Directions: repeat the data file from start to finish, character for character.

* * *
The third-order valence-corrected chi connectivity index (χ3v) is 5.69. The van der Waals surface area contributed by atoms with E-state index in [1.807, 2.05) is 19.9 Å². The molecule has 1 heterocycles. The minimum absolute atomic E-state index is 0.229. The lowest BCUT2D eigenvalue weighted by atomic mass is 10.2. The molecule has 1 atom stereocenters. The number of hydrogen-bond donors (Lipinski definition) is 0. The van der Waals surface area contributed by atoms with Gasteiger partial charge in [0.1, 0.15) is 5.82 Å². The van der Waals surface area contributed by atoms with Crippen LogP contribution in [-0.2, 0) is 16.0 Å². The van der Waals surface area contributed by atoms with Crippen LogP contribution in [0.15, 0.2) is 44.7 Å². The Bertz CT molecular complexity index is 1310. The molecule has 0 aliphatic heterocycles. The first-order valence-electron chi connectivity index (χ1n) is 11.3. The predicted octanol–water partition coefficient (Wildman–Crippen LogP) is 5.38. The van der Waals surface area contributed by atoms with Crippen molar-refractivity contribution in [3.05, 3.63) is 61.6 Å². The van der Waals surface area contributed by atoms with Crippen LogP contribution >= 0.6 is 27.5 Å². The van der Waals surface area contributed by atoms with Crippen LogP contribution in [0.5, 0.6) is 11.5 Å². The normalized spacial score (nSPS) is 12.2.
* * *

The third-order valence-corrected chi connectivity index (χ3v) is 5.69. The van der Waals surface area contributed by atoms with E-state index in [1.807, 2.05) is 19.9 Å². The molecule has 1 heterocycles. The minimum absolute atomic E-state index is 0.229. The lowest BCUT2D eigenvalue weighted by atomic mass is 10.2. The molecule has 1 atom stereocenters. The number of hydrogen-bond donors (Lipinski definition) is 0. The van der Waals surface area contributed by atoms with Gasteiger partial charge in [0.1, 0.15) is 5.82 Å². The van der Waals surface area contributed by atoms with Crippen LogP contribution in [-0.2, 0) is 16.0 Å². The van der Waals surface area contributed by atoms with Crippen LogP contribution in [0.15, 0.2) is 44.7 Å². The Bertz CT molecular complexity index is 1310. The molecule has 0 aliphatic heterocycles. The first-order valence-electron chi connectivity index (χ1n) is 11.3. The predicted octanol–water partition coefficient (Wildman–Crippen LogP) is 5.38. The van der Waals surface area contributed by atoms with Crippen molar-refractivity contribution in [3.05, 3.63) is 61.6 Å². The van der Waals surface area contributed by atoms with Crippen LogP contribution >= 0.6 is 27.5 Å². The van der Waals surface area contributed by atoms with Crippen LogP contribution in [0.5, 0.6) is 11.5 Å². The normalized spacial score (nSPS) is 12.2.